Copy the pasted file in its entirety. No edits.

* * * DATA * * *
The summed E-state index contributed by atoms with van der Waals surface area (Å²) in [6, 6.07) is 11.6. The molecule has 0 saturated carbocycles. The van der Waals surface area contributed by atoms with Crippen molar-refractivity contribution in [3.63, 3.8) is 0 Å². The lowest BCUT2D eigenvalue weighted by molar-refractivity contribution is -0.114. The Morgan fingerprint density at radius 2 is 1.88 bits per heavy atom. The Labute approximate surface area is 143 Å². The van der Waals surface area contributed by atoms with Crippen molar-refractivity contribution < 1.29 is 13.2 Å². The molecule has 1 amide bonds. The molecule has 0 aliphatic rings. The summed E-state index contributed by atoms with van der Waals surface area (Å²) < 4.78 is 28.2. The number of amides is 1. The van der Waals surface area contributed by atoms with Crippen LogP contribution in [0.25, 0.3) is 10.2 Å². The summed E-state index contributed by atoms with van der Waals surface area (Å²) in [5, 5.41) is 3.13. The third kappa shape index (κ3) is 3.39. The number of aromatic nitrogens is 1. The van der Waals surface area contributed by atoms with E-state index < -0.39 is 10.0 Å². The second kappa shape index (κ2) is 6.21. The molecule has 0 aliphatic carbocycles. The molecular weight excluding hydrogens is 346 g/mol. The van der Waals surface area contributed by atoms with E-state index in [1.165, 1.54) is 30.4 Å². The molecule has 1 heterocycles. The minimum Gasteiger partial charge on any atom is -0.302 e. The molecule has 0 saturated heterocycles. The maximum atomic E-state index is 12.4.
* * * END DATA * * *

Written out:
The summed E-state index contributed by atoms with van der Waals surface area (Å²) in [6, 6.07) is 11.6. The molecule has 0 saturated carbocycles. The van der Waals surface area contributed by atoms with Crippen molar-refractivity contribution in [3.63, 3.8) is 0 Å². The lowest BCUT2D eigenvalue weighted by molar-refractivity contribution is -0.114. The Morgan fingerprint density at radius 2 is 1.88 bits per heavy atom. The Labute approximate surface area is 143 Å². The van der Waals surface area contributed by atoms with Crippen molar-refractivity contribution < 1.29 is 13.2 Å². The molecule has 1 amide bonds. The molecule has 0 aliphatic rings. The summed E-state index contributed by atoms with van der Waals surface area (Å²) < 4.78 is 28.2. The number of amides is 1. The van der Waals surface area contributed by atoms with Crippen LogP contribution in [0.25, 0.3) is 10.2 Å². The summed E-state index contributed by atoms with van der Waals surface area (Å²) in [5, 5.41) is 3.13. The third kappa shape index (κ3) is 3.39. The number of aromatic nitrogens is 1. The van der Waals surface area contributed by atoms with E-state index < -0.39 is 10.0 Å². The second kappa shape index (κ2) is 6.21. The molecule has 0 aliphatic carbocycles. The molecular weight excluding hydrogens is 346 g/mol. The van der Waals surface area contributed by atoms with E-state index in [1.165, 1.54) is 30.4 Å². The molecule has 1 heterocycles. The minimum Gasteiger partial charge on any atom is -0.302 e. The molecule has 0 saturated heterocycles. The maximum atomic E-state index is 12.4.